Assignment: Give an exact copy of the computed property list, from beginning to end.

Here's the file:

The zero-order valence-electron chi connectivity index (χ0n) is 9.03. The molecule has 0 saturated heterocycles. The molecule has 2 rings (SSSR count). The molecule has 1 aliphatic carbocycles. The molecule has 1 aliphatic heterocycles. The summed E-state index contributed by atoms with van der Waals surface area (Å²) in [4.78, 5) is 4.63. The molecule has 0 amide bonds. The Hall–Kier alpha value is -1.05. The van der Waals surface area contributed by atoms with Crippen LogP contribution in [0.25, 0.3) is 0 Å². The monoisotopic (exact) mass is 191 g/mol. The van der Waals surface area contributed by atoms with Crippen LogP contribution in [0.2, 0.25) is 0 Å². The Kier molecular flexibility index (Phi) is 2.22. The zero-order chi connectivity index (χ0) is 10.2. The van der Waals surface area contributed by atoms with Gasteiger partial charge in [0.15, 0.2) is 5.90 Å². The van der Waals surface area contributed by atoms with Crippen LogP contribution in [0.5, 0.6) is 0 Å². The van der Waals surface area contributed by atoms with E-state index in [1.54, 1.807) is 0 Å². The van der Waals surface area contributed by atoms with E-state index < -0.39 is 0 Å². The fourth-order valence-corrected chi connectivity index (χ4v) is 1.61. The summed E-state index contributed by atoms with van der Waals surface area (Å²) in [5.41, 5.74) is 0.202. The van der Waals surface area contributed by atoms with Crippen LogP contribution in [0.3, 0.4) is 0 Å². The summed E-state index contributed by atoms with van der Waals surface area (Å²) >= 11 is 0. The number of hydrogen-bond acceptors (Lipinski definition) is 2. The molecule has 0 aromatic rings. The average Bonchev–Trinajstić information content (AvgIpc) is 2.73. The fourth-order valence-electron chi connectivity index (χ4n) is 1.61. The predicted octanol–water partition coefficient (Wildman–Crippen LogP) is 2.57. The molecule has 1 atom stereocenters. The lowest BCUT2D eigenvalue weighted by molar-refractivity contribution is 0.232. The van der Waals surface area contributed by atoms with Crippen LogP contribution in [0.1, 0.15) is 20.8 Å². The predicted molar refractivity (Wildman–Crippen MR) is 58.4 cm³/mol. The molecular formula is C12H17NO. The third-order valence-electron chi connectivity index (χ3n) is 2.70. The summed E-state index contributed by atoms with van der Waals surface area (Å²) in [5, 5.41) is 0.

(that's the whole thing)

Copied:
The zero-order valence-electron chi connectivity index (χ0n) is 9.03. The molecule has 0 saturated heterocycles. The molecule has 2 rings (SSSR count). The molecule has 1 aliphatic carbocycles. The molecule has 1 aliphatic heterocycles. The summed E-state index contributed by atoms with van der Waals surface area (Å²) in [4.78, 5) is 4.63. The molecule has 0 amide bonds. The Hall–Kier alpha value is -1.05. The van der Waals surface area contributed by atoms with Crippen LogP contribution in [0.25, 0.3) is 0 Å². The monoisotopic (exact) mass is 191 g/mol. The van der Waals surface area contributed by atoms with Crippen LogP contribution in [0.2, 0.25) is 0 Å². The Kier molecular flexibility index (Phi) is 2.22. The zero-order chi connectivity index (χ0) is 10.2. The van der Waals surface area contributed by atoms with Gasteiger partial charge in [0.15, 0.2) is 5.90 Å². The van der Waals surface area contributed by atoms with Crippen LogP contribution in [0.5, 0.6) is 0 Å². The van der Waals surface area contributed by atoms with E-state index in [1.54, 1.807) is 0 Å². The van der Waals surface area contributed by atoms with E-state index < -0.39 is 0 Å². The fourth-order valence-corrected chi connectivity index (χ4v) is 1.61. The summed E-state index contributed by atoms with van der Waals surface area (Å²) in [5.41, 5.74) is 0.202. The van der Waals surface area contributed by atoms with Crippen LogP contribution in [0.3, 0.4) is 0 Å². The summed E-state index contributed by atoms with van der Waals surface area (Å²) >= 11 is 0. The number of hydrogen-bond acceptors (Lipinski definition) is 2. The molecule has 0 aromatic rings. The average Bonchev–Trinajstić information content (AvgIpc) is 2.73. The fourth-order valence-electron chi connectivity index (χ4n) is 1.61. The predicted octanol–water partition coefficient (Wildman–Crippen LogP) is 2.57. The molecule has 1 atom stereocenters. The lowest BCUT2D eigenvalue weighted by molar-refractivity contribution is 0.232. The van der Waals surface area contributed by atoms with Crippen LogP contribution in [0.1, 0.15) is 20.8 Å². The predicted molar refractivity (Wildman–Crippen MR) is 58.4 cm³/mol. The molecular formula is C12H17NO. The third-order valence-electron chi connectivity index (χ3n) is 2.70. The summed E-state index contributed by atoms with van der Waals surface area (Å²) in [5, 5.41) is 0.